Traffic Congestion: Vehicular and of the Spirit

Traffic Congestion: Vehicular and of the Spirit

Marko Basarab, project participant

Monday, 11. December 2017

Tommy Vinh BuiQuiet Time. Never more than now have these words become urgent requisites to cope with the day’s toil and tumult. Taking a moment to bathe in silence and quiet cogitation was something I learned from Initiatives of Change. And my life and internal harmony has been immensely improved for it.

Stealing a moment of quiet reflection or two has never been more important. The rollicking rabble-rousing of the day can easily start to erode at the esprit. It starts to sap and weigh on the soul and become this pervading fog that’s difficult to lift.

But lifted, it can be. And that’s through the frabjous joys of deep introspection. Moments where you just raise the internal ramparts and retreat to the placid places within. It doesn’t take any fancy contraptions or odorous incense candles or monotonous mantras or anything. All it takes is a little resolve and investment in oneself. To just sit and smile and be spirited away to the idyllic meadows of the at-rest mind.

I live in Los Angeles. A city that has layers upon layers of traffic stacked atop one another. The morning commute is just an argy-bargy of troublesome tension, torqued tempers, and turbulence of the mind. But with a little Lamaze-like breathing I can tumble into a tranquil trance that transports me far and away from the unending ocean of brake lights ahead of me. I muster something like harmony inside my little Honda. I may physically be in the carpool lane but mentally I’m lakeside at Caux. And I find myself arriving to work in better moods than when I departed my driveway.

It works wonders. I’m more focused and felicitous at work and, ghastly enough, I find myself pining for the commute back home too.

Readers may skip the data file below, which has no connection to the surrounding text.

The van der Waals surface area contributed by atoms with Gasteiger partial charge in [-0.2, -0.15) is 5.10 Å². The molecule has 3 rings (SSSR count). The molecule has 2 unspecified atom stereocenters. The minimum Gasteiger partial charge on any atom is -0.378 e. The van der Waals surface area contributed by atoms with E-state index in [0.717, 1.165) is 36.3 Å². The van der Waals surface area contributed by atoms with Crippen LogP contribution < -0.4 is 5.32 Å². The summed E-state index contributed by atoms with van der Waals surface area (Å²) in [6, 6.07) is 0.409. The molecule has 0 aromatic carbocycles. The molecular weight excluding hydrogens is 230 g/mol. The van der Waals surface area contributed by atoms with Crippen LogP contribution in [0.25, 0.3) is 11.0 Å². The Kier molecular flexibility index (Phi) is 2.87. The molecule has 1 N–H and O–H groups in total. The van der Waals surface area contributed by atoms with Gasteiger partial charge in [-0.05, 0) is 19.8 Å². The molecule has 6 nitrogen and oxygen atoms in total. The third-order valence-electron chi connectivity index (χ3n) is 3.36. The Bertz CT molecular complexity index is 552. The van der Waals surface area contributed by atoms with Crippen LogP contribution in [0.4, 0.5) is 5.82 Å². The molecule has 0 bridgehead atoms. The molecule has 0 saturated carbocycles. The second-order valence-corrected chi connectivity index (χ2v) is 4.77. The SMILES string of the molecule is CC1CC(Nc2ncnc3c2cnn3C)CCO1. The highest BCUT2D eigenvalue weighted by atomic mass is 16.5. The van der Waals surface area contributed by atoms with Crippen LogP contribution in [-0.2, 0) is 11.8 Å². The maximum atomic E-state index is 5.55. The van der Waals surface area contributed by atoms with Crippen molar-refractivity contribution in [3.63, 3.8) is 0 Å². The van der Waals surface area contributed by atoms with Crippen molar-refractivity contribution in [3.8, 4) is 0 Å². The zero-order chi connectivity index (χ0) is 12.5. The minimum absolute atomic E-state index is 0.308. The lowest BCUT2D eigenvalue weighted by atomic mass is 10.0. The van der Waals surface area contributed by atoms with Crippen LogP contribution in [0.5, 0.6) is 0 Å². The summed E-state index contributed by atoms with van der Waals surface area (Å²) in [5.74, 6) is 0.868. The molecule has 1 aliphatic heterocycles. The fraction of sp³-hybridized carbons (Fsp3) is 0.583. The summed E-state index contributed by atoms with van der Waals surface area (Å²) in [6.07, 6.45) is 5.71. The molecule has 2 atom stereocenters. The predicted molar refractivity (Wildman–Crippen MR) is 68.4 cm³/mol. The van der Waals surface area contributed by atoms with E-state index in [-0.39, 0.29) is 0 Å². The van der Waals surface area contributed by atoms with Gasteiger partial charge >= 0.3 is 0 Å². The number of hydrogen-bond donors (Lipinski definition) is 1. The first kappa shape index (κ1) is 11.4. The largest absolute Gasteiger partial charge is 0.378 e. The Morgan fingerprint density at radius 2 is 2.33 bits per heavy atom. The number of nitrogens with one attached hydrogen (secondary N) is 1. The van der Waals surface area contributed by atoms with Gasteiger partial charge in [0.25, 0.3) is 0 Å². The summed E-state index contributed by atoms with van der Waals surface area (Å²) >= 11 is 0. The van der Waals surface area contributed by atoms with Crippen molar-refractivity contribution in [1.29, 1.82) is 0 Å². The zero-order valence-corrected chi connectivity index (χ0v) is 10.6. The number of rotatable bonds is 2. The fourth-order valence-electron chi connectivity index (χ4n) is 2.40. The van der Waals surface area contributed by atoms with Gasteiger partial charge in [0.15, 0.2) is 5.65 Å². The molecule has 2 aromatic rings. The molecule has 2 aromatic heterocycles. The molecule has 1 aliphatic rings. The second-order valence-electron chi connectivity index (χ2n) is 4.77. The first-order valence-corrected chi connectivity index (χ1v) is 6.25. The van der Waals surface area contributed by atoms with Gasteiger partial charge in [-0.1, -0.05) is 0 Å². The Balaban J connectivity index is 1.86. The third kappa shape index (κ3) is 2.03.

So give Quiet Time a whirl. And watch your daily consternations slough away like so many dandelion pedals in the wind.  

Tommy Vinh Bui finds himself far-flung and whimsically wrung in a variety of locales. But he’ll call California home where he toils and tries his hand at being a librarian in Inglewood. He served in the Peace Corps in Central Asia and is always devising new ways to be stranded in distant lands and the way-out waters of where-am-I-now?

Like most eclectic Caux characters, I was wayward one summer and found myself aimlessly lumbering into the warm embrace of Initiatives of Change unexpectedly and have been hankering to help ever since. Though I haven’t found myself wandering those hallowed halls in awhile, I’m always well tethered to that haven of harmony in spirit.

Tommy holds an MA in English Literature and an MLIS in Library Science and Information Management. He tinkers with audio cassette tapes in his leisure time.

NOTE: Individuals of many cultures, nationalities, religions, and beliefs are actively involved with Initiatives of Change. These commentaries represent the views of the writer and not necessarily those of Initiatives of Change as a whole.

Photos of nature by Leela Channer